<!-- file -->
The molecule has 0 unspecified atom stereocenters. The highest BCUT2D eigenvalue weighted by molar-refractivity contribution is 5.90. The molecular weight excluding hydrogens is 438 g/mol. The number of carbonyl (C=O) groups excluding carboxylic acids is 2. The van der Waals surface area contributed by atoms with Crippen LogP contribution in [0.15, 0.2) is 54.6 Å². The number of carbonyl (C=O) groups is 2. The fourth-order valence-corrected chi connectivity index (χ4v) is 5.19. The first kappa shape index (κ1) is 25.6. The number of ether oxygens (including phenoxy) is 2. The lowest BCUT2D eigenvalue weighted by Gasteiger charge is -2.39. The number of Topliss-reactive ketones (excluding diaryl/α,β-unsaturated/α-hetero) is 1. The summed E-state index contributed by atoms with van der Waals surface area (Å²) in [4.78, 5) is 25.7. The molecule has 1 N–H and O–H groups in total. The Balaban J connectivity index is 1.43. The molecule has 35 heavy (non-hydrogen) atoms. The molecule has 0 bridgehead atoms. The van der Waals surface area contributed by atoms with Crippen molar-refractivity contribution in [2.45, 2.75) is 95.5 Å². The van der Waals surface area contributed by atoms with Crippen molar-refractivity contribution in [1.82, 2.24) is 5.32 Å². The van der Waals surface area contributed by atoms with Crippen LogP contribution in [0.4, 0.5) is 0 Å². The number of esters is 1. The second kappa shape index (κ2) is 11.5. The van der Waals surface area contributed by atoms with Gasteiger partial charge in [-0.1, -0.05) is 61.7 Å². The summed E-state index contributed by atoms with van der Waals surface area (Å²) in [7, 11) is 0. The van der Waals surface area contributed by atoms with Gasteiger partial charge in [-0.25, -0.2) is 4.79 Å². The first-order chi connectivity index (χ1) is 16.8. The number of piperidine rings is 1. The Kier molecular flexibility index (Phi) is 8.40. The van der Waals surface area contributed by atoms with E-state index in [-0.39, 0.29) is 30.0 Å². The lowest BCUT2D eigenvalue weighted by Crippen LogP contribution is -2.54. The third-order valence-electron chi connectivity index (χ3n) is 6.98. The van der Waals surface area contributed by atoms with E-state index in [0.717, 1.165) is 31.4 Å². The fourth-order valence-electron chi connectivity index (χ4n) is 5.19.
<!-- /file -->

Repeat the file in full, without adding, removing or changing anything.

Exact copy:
The molecule has 0 unspecified atom stereocenters. The highest BCUT2D eigenvalue weighted by molar-refractivity contribution is 5.90. The molecular weight excluding hydrogens is 438 g/mol. The number of carbonyl (C=O) groups excluding carboxylic acids is 2. The van der Waals surface area contributed by atoms with Crippen LogP contribution in [0.15, 0.2) is 54.6 Å². The number of carbonyl (C=O) groups is 2. The fourth-order valence-corrected chi connectivity index (χ4v) is 5.19. The first kappa shape index (κ1) is 25.6. The number of ether oxygens (including phenoxy) is 2. The lowest BCUT2D eigenvalue weighted by Gasteiger charge is -2.39. The number of Topliss-reactive ketones (excluding diaryl/α,β-unsaturated/α-hetero) is 1. The summed E-state index contributed by atoms with van der Waals surface area (Å²) in [4.78, 5) is 25.7. The molecule has 1 N–H and O–H groups in total. The Balaban J connectivity index is 1.43. The molecule has 35 heavy (non-hydrogen) atoms. The molecule has 0 bridgehead atoms. The van der Waals surface area contributed by atoms with Crippen molar-refractivity contribution in [2.45, 2.75) is 95.5 Å². The van der Waals surface area contributed by atoms with Crippen molar-refractivity contribution in [1.82, 2.24) is 5.32 Å². The van der Waals surface area contributed by atoms with Crippen LogP contribution in [0.4, 0.5) is 0 Å². The number of esters is 1. The second kappa shape index (κ2) is 11.5. The van der Waals surface area contributed by atoms with Gasteiger partial charge in [-0.1, -0.05) is 61.7 Å². The summed E-state index contributed by atoms with van der Waals surface area (Å²) in [7, 11) is 0. The van der Waals surface area contributed by atoms with Gasteiger partial charge in [-0.25, -0.2) is 4.79 Å². The first-order chi connectivity index (χ1) is 16.8. The number of piperidine rings is 1. The Kier molecular flexibility index (Phi) is 8.40. The van der Waals surface area contributed by atoms with E-state index in [-0.39, 0.29) is 30.0 Å². The lowest BCUT2D eigenvalue weighted by Crippen LogP contribution is -2.54. The third-order valence-electron chi connectivity index (χ3n) is 6.98. The van der Waals surface area contributed by atoms with E-state index in [0.717, 1.165) is 31.4 Å². The fourth-order valence-electron chi connectivity index (χ4n) is 5.19.